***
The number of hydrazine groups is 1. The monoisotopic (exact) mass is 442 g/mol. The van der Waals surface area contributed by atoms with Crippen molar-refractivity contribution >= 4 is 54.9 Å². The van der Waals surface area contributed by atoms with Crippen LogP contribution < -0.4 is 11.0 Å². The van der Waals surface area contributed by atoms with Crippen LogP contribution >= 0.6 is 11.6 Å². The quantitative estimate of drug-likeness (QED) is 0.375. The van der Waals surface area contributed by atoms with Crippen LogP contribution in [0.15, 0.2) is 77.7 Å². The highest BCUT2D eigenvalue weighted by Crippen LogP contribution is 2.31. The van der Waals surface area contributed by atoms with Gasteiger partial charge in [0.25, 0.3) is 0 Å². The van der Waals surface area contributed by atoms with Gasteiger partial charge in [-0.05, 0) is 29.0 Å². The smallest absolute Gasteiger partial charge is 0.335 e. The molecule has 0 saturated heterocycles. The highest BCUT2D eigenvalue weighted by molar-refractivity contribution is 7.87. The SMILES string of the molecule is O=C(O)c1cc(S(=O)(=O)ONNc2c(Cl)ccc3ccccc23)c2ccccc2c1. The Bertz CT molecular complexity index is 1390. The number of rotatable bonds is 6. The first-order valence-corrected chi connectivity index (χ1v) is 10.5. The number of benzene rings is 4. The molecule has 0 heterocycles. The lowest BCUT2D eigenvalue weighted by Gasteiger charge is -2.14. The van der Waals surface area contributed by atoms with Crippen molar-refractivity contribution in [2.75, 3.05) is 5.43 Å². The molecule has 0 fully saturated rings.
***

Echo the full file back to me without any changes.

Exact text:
The number of hydrazine groups is 1. The monoisotopic (exact) mass is 442 g/mol. The van der Waals surface area contributed by atoms with Crippen molar-refractivity contribution >= 4 is 54.9 Å². The van der Waals surface area contributed by atoms with Crippen LogP contribution < -0.4 is 11.0 Å². The van der Waals surface area contributed by atoms with Crippen LogP contribution >= 0.6 is 11.6 Å². The quantitative estimate of drug-likeness (QED) is 0.375. The van der Waals surface area contributed by atoms with Crippen LogP contribution in [0.15, 0.2) is 77.7 Å². The highest BCUT2D eigenvalue weighted by Crippen LogP contribution is 2.31. The van der Waals surface area contributed by atoms with Gasteiger partial charge in [0.25, 0.3) is 0 Å². The van der Waals surface area contributed by atoms with Gasteiger partial charge in [-0.05, 0) is 29.0 Å². The smallest absolute Gasteiger partial charge is 0.335 e. The molecule has 0 saturated heterocycles. The highest BCUT2D eigenvalue weighted by molar-refractivity contribution is 7.87. The SMILES string of the molecule is O=C(O)c1cc(S(=O)(=O)ONNc2c(Cl)ccc3ccccc23)c2ccccc2c1. The Bertz CT molecular complexity index is 1390. The number of rotatable bonds is 6. The first-order valence-corrected chi connectivity index (χ1v) is 10.5. The number of benzene rings is 4. The molecule has 0 heterocycles. The lowest BCUT2D eigenvalue weighted by Gasteiger charge is -2.14. The van der Waals surface area contributed by atoms with Crippen molar-refractivity contribution in [2.75, 3.05) is 5.43 Å². The molecule has 0 fully saturated rings.